A few months ago, all the movie sites started hearing inklings about a new film written and directed by much loved filmmaker, Richard Linklater (Slacker, the Before trilogy, Bernie). However, this wasn’t a normal film. This film used time in a brand new way.
Boyhood is unique. It was filmed over the course of twelve years, using the same actors in the same locations in the same roles, and filming once a year, so that the character truly got older. It follows the story of Mason, a boy who we watch age, from 5 to 18, and his relationship with his sister and his parents and himself as he ages through this decade. Mason is young and adventurous, then older and more thoughtful, until he’s finally an adult and very artistic. This film is remarkable in so many different ways. The first is its honesty. It never falls into clichés or tropes just because a regular situation in a movie would call for that. There are no horrific car accidents, no shocking death, no dramatic twist. Just honesty. And that, to me, is the biggest twist.
Secondly, it uses time as an effective tool, pulling you in and taking you along for the ride. All of a sudden, over the course of two hours, this child who you watched, is suddenly this adult. There is no defined constant plot. It’s simply about life and what it feels like to grow in this world and how various things affect a child in his development. Personally, for me, this film resonated because I was the same age in the same years as Mason was. I had a Gameboy Color and I loved Dragonball Z. It’s exciting and the movie ends on a perfectly ambiguous moment. Life goes on even when the movie is over. Seriously. Go see it, people. The word “masterpiece” is not used loosely in film criticism. I will easily call this a masterpiece. If you’re looking for similar movies, I highly recommend checking out Linklater’s other films, especially the Before trilogy.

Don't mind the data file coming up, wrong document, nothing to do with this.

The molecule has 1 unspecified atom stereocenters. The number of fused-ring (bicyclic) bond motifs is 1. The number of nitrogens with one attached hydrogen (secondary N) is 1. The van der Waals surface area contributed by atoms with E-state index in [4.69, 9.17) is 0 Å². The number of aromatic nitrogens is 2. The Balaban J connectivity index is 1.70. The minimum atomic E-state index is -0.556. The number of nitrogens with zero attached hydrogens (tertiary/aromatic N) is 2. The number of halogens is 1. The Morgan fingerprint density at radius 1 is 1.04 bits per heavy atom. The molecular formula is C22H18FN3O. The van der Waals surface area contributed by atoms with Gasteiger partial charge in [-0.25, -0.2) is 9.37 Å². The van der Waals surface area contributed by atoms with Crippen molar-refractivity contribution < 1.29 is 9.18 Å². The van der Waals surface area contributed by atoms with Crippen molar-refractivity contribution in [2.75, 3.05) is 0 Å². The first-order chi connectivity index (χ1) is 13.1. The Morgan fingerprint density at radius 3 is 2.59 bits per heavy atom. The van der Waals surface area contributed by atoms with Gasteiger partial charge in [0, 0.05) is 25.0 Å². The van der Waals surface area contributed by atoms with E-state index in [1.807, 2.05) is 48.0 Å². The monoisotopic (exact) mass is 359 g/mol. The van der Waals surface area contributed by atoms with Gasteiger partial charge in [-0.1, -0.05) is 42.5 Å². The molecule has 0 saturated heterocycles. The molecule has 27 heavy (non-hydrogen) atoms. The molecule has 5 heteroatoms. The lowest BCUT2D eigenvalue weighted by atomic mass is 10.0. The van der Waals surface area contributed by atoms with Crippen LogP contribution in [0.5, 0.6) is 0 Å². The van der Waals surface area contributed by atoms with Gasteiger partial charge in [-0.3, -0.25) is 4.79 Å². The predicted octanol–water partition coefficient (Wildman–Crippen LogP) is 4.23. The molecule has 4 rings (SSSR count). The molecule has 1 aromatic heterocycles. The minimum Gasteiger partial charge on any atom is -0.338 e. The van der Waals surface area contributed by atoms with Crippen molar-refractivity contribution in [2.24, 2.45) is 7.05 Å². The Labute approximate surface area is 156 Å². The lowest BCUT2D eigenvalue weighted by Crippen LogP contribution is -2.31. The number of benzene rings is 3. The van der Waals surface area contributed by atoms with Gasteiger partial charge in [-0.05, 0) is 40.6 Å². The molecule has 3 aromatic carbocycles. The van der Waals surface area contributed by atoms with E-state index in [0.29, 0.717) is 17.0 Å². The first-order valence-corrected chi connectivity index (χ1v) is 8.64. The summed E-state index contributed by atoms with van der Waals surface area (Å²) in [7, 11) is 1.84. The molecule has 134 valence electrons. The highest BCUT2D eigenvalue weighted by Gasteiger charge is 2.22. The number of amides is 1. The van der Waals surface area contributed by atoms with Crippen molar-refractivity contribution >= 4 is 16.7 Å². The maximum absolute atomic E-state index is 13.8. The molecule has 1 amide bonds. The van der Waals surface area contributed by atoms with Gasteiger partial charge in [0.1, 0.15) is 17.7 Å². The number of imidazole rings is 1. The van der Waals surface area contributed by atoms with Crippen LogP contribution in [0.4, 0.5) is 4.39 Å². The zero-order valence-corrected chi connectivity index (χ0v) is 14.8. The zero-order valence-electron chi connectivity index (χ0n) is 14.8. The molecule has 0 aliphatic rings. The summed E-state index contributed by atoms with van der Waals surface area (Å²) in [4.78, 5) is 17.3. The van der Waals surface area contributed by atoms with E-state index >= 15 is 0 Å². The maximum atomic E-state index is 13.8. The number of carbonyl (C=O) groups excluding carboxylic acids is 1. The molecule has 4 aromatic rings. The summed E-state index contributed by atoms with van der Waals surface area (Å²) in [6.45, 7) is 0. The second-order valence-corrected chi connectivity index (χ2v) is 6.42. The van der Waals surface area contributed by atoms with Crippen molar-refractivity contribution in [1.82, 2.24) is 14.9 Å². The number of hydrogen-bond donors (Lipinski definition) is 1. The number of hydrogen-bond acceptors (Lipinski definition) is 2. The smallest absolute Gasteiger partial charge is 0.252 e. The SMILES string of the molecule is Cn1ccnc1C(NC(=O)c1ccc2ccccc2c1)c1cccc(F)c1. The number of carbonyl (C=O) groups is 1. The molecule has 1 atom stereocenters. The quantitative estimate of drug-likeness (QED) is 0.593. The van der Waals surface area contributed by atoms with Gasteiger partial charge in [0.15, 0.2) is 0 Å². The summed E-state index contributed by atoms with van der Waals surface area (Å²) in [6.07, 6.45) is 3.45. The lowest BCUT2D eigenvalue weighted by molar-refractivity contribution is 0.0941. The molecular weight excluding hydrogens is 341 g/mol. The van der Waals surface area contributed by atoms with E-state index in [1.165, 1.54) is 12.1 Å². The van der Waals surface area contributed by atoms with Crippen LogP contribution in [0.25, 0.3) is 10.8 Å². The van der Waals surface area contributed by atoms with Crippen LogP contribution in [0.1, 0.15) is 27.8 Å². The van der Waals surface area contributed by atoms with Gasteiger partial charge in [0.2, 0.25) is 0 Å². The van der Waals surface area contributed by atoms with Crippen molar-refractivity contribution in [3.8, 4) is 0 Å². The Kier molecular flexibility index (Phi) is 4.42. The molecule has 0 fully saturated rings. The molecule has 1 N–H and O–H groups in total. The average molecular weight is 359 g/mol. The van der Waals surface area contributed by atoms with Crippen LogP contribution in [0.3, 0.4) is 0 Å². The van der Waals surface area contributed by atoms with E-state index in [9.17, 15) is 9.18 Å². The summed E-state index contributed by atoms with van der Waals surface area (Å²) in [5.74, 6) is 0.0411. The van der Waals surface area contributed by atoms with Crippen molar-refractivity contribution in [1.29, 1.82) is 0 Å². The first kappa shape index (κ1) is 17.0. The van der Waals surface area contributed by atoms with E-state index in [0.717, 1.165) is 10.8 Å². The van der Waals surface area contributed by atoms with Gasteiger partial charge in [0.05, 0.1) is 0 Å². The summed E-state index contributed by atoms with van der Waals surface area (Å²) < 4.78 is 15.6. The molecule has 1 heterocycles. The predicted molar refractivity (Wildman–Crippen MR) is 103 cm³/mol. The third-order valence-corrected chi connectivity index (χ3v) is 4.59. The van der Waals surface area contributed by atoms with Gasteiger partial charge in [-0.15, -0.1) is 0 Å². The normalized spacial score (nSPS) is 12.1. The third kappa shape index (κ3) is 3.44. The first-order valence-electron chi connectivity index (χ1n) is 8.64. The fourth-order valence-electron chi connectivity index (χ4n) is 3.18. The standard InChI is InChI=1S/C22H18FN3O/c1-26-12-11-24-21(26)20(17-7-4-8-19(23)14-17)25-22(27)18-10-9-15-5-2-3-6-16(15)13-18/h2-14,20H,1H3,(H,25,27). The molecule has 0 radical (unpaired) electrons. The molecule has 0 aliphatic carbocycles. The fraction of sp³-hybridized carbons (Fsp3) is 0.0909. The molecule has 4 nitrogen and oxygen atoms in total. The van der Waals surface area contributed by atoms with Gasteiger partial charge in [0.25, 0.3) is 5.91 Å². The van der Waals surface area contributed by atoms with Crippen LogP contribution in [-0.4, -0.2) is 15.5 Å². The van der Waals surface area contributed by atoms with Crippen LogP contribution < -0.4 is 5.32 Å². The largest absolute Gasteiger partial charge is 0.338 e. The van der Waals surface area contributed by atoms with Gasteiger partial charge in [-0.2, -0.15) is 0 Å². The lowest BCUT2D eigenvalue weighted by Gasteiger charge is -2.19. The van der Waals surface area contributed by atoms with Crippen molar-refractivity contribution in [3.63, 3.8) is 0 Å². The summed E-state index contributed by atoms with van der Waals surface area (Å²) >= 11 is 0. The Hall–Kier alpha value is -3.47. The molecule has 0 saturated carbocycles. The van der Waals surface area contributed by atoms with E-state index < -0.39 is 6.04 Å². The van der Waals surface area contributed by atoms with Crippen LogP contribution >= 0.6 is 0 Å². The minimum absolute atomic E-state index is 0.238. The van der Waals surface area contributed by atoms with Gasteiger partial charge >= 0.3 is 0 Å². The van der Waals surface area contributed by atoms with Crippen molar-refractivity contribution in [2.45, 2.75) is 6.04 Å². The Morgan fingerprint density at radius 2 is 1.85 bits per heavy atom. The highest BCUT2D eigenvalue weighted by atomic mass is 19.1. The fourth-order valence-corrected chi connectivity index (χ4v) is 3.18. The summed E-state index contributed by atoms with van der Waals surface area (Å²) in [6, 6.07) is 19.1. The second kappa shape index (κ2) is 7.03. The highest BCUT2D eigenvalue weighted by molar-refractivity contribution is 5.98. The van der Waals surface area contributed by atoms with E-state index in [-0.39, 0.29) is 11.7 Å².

Photo courtesy of Wikimedia Commons
- Satire or just sad? Trump in popular media - April 7, 2017
- ‘Iron Fist’: As bad as everyone says it is? - March 30, 2017
- What ‘The West Wing’ can teach us about today’s politics - March 9, 2017
- The Nicks review smattering of summer flicks - August 29, 2016
- Summer film lineup features duds, pleasant surprises - August 21, 2015